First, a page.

What’s your unpublished case study?

June 11th, 2009 by Wendy Pollock
Rotten Truth About Garbage - an exhibition that was never built

From what I’ve heard, it sounds as if there are quite a few of us who’ve started writing case studies, but haven’t quite finished – or haven’t gotten around to hitting “publish.” I started a post some time ago about an exhibition called Rotten Truth that I worked on with Kathy McLean, Beth Redmond-Jones, and colleagues from the Smithsonian Institution Traveling Exhibition Service, about 15 years ago. (The exhibition was never actually built – which is part of the story.) One thing that’s held me up is that this all happened so long ago that records aren’t that easy to pull together, few were in digital format back then, and documents will need scanning. It was such a collaborative project, shouldn’t we allĀ  consult on the case study? And then there were some sensitive issues – what Gretchen referred to recently as “exhibition frictions.” Should those be mentioned? What are the “frictions” or tensions that would be meaningful to recount? I gather others are stymied by those “intellectual property” issues Paul was commenting on earlier this week. In the interest of sharing experiences that may save some reinventing-of-the-wheel – one of the reasons we created this site – I think I ought to take on those challenges and finish this case study. I hope others will overcome hesitations and do the same. The stories, however imperfect they may seem to us, are part of our collective memory, the foundation of the “wisdom of practice” that informs our field.

2 Responses to “What’s your unpublished case study?”

  1. Writing Reviews and Case Studies Says:


    I’ve been considering writing a review of an exhibition for some time, but two things get in the way: time and confidence. Time is my problem, you can’t help with that. But, perhaps you can help me on the confidence front. Specifically, if I do a review, I want it to have a good structure and to approach it in a very objective, thorough way. Yes, I’m type A – but also I’d like to think that’s how a colleague would handle my exhibit if they were reviewing it.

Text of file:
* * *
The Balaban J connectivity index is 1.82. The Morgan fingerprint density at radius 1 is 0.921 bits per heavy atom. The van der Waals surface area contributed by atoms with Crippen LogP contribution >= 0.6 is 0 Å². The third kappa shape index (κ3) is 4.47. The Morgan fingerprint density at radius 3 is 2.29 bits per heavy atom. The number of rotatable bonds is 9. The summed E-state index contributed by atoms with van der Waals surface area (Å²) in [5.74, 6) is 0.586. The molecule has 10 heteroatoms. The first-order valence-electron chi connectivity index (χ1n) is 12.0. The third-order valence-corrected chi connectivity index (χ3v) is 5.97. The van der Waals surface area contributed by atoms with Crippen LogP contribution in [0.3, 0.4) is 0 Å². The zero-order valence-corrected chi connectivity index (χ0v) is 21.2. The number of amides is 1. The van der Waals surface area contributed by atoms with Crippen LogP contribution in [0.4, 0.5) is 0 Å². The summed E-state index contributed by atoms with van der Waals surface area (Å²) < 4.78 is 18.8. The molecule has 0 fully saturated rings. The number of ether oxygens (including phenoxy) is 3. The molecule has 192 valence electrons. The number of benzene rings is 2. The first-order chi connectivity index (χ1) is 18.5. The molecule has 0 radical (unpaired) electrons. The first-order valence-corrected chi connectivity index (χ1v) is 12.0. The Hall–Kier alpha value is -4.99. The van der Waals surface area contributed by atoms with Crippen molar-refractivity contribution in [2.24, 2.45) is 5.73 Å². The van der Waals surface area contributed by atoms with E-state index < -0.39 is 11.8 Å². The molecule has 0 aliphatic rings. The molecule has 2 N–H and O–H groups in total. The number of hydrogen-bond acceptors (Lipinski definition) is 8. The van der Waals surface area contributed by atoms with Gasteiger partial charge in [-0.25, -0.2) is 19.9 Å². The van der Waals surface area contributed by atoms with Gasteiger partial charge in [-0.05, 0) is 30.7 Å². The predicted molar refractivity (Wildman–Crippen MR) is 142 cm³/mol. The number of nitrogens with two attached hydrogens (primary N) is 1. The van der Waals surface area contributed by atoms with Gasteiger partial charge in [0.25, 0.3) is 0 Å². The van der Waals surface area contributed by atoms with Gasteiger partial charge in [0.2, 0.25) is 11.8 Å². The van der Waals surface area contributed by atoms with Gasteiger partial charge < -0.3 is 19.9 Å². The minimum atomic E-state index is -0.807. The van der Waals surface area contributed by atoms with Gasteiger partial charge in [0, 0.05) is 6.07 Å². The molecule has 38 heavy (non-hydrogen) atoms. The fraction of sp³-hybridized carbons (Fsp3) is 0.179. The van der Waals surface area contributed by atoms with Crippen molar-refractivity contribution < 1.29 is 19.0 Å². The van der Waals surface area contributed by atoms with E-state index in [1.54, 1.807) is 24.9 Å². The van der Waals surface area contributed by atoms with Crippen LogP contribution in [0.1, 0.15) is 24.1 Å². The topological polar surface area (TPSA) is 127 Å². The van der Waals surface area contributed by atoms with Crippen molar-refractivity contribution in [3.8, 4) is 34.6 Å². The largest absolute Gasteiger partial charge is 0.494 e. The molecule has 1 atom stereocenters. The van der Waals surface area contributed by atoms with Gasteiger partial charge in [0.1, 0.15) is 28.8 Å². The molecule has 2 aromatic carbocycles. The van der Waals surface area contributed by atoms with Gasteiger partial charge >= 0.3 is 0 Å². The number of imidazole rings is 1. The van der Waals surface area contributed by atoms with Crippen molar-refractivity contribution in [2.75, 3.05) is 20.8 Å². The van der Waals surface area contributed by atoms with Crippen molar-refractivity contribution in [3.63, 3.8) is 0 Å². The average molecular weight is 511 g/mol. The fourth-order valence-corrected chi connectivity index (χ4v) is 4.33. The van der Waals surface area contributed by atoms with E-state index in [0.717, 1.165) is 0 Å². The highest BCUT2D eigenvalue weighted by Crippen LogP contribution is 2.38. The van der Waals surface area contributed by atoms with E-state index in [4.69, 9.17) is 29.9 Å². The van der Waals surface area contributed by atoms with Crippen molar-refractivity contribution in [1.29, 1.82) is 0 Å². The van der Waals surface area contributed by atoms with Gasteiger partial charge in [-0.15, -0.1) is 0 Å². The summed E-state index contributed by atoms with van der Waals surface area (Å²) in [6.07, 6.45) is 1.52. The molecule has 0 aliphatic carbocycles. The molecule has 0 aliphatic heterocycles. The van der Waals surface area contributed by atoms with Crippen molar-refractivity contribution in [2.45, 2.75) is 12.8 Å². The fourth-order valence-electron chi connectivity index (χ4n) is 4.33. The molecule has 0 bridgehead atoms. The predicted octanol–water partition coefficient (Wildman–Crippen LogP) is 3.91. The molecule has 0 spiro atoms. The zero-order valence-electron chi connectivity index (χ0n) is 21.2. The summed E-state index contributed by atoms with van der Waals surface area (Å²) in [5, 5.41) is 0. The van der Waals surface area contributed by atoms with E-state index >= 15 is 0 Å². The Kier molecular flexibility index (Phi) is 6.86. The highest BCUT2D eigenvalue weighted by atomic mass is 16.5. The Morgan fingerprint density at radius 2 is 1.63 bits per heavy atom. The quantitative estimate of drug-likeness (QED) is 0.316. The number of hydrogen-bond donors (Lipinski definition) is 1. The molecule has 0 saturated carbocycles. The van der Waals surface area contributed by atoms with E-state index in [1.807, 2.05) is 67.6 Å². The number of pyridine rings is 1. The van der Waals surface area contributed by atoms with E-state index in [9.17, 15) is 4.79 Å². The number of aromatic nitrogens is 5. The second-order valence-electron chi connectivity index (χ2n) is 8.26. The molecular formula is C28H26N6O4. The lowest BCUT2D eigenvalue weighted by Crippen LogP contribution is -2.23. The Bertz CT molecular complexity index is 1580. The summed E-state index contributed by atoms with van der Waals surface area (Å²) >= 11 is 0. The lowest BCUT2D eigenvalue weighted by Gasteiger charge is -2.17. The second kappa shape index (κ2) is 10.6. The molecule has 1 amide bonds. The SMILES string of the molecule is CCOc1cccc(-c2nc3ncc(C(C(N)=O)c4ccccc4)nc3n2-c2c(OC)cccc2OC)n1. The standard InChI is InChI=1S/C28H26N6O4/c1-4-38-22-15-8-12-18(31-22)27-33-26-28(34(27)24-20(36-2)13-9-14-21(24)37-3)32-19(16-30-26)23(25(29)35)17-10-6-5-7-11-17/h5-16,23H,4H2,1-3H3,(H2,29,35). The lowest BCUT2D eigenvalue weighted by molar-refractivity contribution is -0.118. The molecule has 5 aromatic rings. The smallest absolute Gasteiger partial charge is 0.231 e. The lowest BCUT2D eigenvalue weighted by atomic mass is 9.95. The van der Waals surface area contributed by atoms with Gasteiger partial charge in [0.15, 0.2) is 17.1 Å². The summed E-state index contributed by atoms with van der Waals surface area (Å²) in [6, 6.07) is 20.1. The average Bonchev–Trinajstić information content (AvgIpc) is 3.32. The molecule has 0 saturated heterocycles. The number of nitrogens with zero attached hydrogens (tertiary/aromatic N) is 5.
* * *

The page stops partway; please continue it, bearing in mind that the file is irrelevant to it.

I was wondering if there was value in posting an “ingredients” list for a review to help some of us get started and make sure we tick the most important boxes. I know for me personally, I’ve been reading “Judging Exhibitions: A Framework for Assessing Excellence” by Serrell, et al, and have found it really helpful along these lines.



  2. Wendy Pollock Says:

    Thank you for raising the question, William. I think Beverly Serrell’s Judging Exhibitions could be a really useful framework for approaching a review. You might even want to get together with a friend or two, as the Excellent Judges group did when they worked on this book together, and compare notes, then post a review that reflects your conversations.

    Another source to check for things to consider in writing a review is Kathy McLean’s Planning for People in Museum Exhibitions. Appendix A is called “Looking at Exhibitions: One Approach to Criticism.” She offers a whole list of things you might want to include (from how you heard about the exhibition to whether it was easy to find once you arrived at the museum). She suggests noticing: organizational clarity, the exhibition environment, the appropriateness of the exhibition media, and the overall effectiveness of communication between planners and visitors.

    I appreciate even the simplest reviews and the chance to glimpse exhibitions I might never have seen otherwise through the eyes of colleagues. So I encourage you to jump in! (And a technical note you also might find reassuring: You can always go back and edit your contribution.)


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